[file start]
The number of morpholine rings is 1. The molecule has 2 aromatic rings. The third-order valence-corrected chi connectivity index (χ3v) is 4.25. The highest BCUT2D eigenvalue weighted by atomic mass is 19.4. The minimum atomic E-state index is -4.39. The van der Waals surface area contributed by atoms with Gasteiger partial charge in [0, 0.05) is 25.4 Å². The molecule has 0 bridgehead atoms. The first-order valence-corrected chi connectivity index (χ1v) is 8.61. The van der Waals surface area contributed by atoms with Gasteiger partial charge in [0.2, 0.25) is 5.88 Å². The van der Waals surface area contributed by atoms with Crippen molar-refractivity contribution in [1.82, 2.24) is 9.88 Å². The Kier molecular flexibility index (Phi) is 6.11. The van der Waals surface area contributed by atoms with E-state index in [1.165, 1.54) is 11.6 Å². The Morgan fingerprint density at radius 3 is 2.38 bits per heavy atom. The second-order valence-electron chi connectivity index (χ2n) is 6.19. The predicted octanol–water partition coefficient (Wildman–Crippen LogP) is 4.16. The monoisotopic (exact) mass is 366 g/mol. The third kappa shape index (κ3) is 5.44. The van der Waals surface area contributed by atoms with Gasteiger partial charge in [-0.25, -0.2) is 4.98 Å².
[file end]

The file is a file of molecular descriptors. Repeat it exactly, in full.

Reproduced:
The number of morpholine rings is 1. The molecule has 2 aromatic rings. The third-order valence-corrected chi connectivity index (χ3v) is 4.25. The highest BCUT2D eigenvalue weighted by atomic mass is 19.4. The minimum atomic E-state index is -4.39. The van der Waals surface area contributed by atoms with Gasteiger partial charge in [0, 0.05) is 25.4 Å². The molecule has 0 bridgehead atoms. The first-order valence-corrected chi connectivity index (χ1v) is 8.61. The van der Waals surface area contributed by atoms with Gasteiger partial charge in [0.2, 0.25) is 5.88 Å². The van der Waals surface area contributed by atoms with Crippen molar-refractivity contribution in [1.82, 2.24) is 9.88 Å². The Kier molecular flexibility index (Phi) is 6.11. The van der Waals surface area contributed by atoms with E-state index in [1.165, 1.54) is 11.6 Å². The Morgan fingerprint density at radius 3 is 2.38 bits per heavy atom. The second-order valence-electron chi connectivity index (χ2n) is 6.19. The predicted octanol–water partition coefficient (Wildman–Crippen LogP) is 4.16. The monoisotopic (exact) mass is 366 g/mol. The third kappa shape index (κ3) is 5.44. The van der Waals surface area contributed by atoms with Gasteiger partial charge in [-0.25, -0.2) is 4.98 Å².